3. Lack of Good Tools - I felt a bit like John Henry during the challenge. For the most part we were relying less on creating an ad-hoc network than using our community. MIT's steam powered hammer, machine learning, didn't beat us handily but it likely made the difference.

What We Learned

The biggest is that geocachers are an asset for good.We need to find better ways to mobilize our community for fun projects like this, but also for good deeds. Like Reverse 911, we should have an opt-in system for geocachers who want to be notified of these games, of emergencies, or both. We'll be exploring this idea further in the coming months.

Saturday, December 5, 2009

Congratulations to MIT (and to Geocachers!)

If you have looked at the DARPA Network Challenge Web Site, MIT was declared the winner with 10 out of 10 balloon sightings entered correctly. We couldn't have lost to a better competitor!

Although we did not win we were able to find a respectable 8 out of the 10 balloons. In the end, Memphis and Miami were the two missing locations.

Really, the efforts of the geocaching community were nothing short of amazing. We had several First to Finds, and I expect that the DARPA folks were more than impressed. They now know quite a bit about the capabilities of this army of GPS enthusiasts.

Regardless of the results, the contributions of the community can't go unrewarded. Therefore the Groundspeak Lackeys have decided to go ahead and donate our own $10,000 to DonorsChoose.org programs. We'll be selecting geocaching program requests over the next couple of weeks to make sure teachers have the equipment they need. You are more than welcome to join us in donating to the cause.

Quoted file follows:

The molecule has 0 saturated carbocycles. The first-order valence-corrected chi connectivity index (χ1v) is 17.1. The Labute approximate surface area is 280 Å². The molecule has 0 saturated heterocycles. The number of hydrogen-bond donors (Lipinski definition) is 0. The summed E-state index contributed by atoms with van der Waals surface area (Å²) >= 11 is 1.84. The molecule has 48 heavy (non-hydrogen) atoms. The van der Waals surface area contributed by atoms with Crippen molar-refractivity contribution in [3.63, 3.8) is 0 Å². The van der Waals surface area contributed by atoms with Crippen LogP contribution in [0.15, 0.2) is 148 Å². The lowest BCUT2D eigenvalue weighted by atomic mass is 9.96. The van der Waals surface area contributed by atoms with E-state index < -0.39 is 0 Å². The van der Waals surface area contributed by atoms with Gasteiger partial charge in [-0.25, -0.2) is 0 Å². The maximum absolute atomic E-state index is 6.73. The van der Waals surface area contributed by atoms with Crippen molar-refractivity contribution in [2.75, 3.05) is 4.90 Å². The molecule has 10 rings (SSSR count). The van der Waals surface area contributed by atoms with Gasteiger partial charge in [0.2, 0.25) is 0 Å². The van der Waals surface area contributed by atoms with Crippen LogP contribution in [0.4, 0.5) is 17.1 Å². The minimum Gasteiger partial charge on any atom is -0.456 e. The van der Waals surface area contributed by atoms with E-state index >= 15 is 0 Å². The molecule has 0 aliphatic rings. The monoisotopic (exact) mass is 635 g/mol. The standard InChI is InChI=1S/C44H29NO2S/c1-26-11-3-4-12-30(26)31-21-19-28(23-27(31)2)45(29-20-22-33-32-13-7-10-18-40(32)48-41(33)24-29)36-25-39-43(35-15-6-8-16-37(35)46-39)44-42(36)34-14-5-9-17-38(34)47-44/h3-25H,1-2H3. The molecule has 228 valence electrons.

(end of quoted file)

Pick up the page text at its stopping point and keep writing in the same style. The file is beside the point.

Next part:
Closing down the War Room for the day

Thanks for all your help out there today cachers! We're certain of 7 of our balloons, thanks to your coordinates, but still searching for a few more.

The War Room will be shutting down for the day but keep researching, especially for those toughies. We will be checking in sporadically, so feel free to continue posting here, emailing us at darpa@groundspeak.com and DMing us on our Twitter page www.twitter.com/10balloonies.

Thanks again, and happy caching!

Slow News on the Final Balloons

I'm on my way out, but the rest of the Lackeys are on the job tracking down the final locations. Thanks again to everyone who has helped us nab, perhaps, 8 balloons (though we're working on confirmations!). And if you spot any additional information, send updates to darpa@groundspeak.com

- Jeremy

Team Lackey

Here's a picture of most of the Groundspeak Lackey team. We have already exceeded all expectations for the challenge.

Thanks to everyone who is participating in winning the prize for DonorsChoose.org! We're still tracking down #5, #6 and #10, so if you have any ideas, let us know!

There have been quite a few reports of red balloons. Keep in mind we're looking for DARPA red balloons. If your child is having a birthday party and likes red balloons, no need to send your pictures.

This one was nicely submitted by a geocacher who looked for a red balloon that turned out to be a nice attractant to a cellular phone store. The ones we are looking for have a number, and most have a DARPA flag.

Thanks! The Groundspeak Lackey War Room

We Have #1! #10 Looks Like a Bust

We thought we had a good lead on the #10 balloon but one of the geocachers on the ground was unable to confirm it. However, we were able to confirm #1 and are closing down on #5. Great work geocachers!

East Coast balloons down, 3 more to go

As DARPA sends down their East Coast balloons, geocachers have been on the march across the country with their GPS units hunting down red balloons. We have 7 confirmed balloons so far, and we're still looking. Thanks for all of your help out there!